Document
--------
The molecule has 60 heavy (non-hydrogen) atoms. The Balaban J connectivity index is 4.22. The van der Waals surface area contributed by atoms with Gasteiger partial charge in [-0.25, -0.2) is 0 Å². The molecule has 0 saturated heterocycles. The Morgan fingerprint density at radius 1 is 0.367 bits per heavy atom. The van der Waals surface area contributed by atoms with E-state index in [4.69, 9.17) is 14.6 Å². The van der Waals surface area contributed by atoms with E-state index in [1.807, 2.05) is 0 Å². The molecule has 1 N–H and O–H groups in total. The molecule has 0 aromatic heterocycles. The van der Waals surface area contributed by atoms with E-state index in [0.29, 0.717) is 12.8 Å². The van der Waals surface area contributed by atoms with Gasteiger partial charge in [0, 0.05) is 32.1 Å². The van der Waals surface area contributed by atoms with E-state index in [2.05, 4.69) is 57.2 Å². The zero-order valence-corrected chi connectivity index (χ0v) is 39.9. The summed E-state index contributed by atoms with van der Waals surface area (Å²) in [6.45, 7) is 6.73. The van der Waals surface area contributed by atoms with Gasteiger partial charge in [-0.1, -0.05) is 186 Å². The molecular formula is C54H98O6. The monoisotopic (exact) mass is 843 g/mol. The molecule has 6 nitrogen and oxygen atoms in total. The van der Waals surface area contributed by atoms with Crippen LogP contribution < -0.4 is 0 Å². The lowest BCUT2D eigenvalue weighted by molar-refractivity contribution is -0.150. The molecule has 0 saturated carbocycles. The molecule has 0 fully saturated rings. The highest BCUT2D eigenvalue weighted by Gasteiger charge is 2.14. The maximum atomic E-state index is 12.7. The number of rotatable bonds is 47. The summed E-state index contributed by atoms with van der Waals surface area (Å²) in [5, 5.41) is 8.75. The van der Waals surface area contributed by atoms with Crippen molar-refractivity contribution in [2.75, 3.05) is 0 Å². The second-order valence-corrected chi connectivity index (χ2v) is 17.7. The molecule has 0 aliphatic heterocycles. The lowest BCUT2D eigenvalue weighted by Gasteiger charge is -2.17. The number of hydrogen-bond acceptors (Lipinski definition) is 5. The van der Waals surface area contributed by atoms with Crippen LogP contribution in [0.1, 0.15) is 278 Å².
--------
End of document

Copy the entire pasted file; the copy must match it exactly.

The molecule has 60 heavy (non-hydrogen) atoms. The Balaban J connectivity index is 4.22. The van der Waals surface area contributed by atoms with Gasteiger partial charge in [-0.25, -0.2) is 0 Å². The molecule has 0 saturated heterocycles. The Morgan fingerprint density at radius 1 is 0.367 bits per heavy atom. The van der Waals surface area contributed by atoms with E-state index in [4.69, 9.17) is 14.6 Å². The van der Waals surface area contributed by atoms with E-state index in [1.807, 2.05) is 0 Å². The molecule has 1 N–H and O–H groups in total. The molecule has 0 aromatic heterocycles. The van der Waals surface area contributed by atoms with E-state index in [0.29, 0.717) is 12.8 Å². The van der Waals surface area contributed by atoms with Gasteiger partial charge in [0, 0.05) is 32.1 Å². The van der Waals surface area contributed by atoms with E-state index in [2.05, 4.69) is 57.2 Å². The zero-order valence-corrected chi connectivity index (χ0v) is 39.9. The summed E-state index contributed by atoms with van der Waals surface area (Å²) in [6.45, 7) is 6.73. The van der Waals surface area contributed by atoms with Gasteiger partial charge in [-0.1, -0.05) is 186 Å². The molecular formula is C54H98O6. The monoisotopic (exact) mass is 843 g/mol. The molecule has 6 nitrogen and oxygen atoms in total. The van der Waals surface area contributed by atoms with Crippen LogP contribution < -0.4 is 0 Å². The lowest BCUT2D eigenvalue weighted by molar-refractivity contribution is -0.150. The molecule has 0 saturated carbocycles. The molecule has 0 fully saturated rings. The highest BCUT2D eigenvalue weighted by Gasteiger charge is 2.14. The maximum atomic E-state index is 12.7. The number of rotatable bonds is 47. The summed E-state index contributed by atoms with van der Waals surface area (Å²) in [5, 5.41) is 8.75. The van der Waals surface area contributed by atoms with Crippen molar-refractivity contribution in [2.75, 3.05) is 0 Å². The second-order valence-corrected chi connectivity index (χ2v) is 17.7. The molecule has 0 aliphatic heterocycles. The lowest BCUT2D eigenvalue weighted by Gasteiger charge is -2.17. The number of hydrogen-bond acceptors (Lipinski definition) is 5. The van der Waals surface area contributed by atoms with Crippen LogP contribution in [0.1, 0.15) is 278 Å².